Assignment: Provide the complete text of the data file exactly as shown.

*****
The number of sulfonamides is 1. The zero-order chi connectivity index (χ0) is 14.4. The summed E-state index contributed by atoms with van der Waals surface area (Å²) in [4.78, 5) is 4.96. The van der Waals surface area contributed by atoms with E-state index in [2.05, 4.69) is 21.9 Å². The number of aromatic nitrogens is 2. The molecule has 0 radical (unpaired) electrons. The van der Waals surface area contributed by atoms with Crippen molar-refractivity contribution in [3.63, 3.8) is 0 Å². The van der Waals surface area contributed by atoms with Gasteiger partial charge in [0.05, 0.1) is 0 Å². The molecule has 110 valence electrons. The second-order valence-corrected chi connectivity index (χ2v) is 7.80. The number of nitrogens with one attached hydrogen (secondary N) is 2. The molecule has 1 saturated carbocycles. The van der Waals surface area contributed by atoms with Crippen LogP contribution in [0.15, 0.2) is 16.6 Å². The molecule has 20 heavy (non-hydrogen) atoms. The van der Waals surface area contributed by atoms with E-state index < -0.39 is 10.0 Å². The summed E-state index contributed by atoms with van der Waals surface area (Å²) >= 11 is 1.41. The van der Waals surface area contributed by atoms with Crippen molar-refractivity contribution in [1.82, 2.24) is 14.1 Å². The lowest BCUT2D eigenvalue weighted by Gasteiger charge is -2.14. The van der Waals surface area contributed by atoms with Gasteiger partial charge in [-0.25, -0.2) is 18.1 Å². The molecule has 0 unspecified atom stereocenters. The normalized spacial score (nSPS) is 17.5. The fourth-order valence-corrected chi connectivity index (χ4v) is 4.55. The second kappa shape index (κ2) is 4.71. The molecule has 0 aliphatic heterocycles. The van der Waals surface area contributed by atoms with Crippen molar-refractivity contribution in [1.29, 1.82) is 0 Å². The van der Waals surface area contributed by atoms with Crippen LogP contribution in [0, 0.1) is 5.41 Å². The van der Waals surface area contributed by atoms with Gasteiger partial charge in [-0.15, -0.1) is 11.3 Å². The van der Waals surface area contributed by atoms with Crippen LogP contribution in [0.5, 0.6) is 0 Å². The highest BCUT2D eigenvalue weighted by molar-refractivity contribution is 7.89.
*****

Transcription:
The number of sulfonamides is 1. The zero-order chi connectivity index (χ0) is 14.4. The summed E-state index contributed by atoms with van der Waals surface area (Å²) in [4.78, 5) is 4.96. The van der Waals surface area contributed by atoms with E-state index in [2.05, 4.69) is 21.9 Å². The number of aromatic nitrogens is 2. The molecule has 0 radical (unpaired) electrons. The van der Waals surface area contributed by atoms with Crippen molar-refractivity contribution in [3.63, 3.8) is 0 Å². The van der Waals surface area contributed by atoms with Gasteiger partial charge in [0.05, 0.1) is 0 Å². The molecule has 110 valence electrons. The second-order valence-corrected chi connectivity index (χ2v) is 7.80. The number of nitrogens with one attached hydrogen (secondary N) is 2. The molecule has 1 saturated carbocycles. The van der Waals surface area contributed by atoms with Crippen LogP contribution in [0.15, 0.2) is 16.6 Å². The molecule has 20 heavy (non-hydrogen) atoms. The van der Waals surface area contributed by atoms with E-state index < -0.39 is 10.0 Å². The summed E-state index contributed by atoms with van der Waals surface area (Å²) >= 11 is 1.41. The van der Waals surface area contributed by atoms with Crippen molar-refractivity contribution in [1.82, 2.24) is 14.1 Å². The lowest BCUT2D eigenvalue weighted by Gasteiger charge is -2.14. The van der Waals surface area contributed by atoms with Gasteiger partial charge in [-0.25, -0.2) is 18.1 Å². The molecule has 0 unspecified atom stereocenters. The normalized spacial score (nSPS) is 17.5. The fourth-order valence-corrected chi connectivity index (χ4v) is 4.55. The second kappa shape index (κ2) is 4.71. The molecule has 0 aliphatic heterocycles. The van der Waals surface area contributed by atoms with Crippen molar-refractivity contribution in [1.29, 1.82) is 0 Å². The van der Waals surface area contributed by atoms with Crippen LogP contribution in [0, 0.1) is 5.41 Å². The van der Waals surface area contributed by atoms with Gasteiger partial charge in [-0.15, -0.1) is 11.3 Å². The van der Waals surface area contributed by atoms with Crippen LogP contribution in [0.5, 0.6) is 0 Å². The highest BCUT2D eigenvalue weighted by molar-refractivity contribution is 7.89.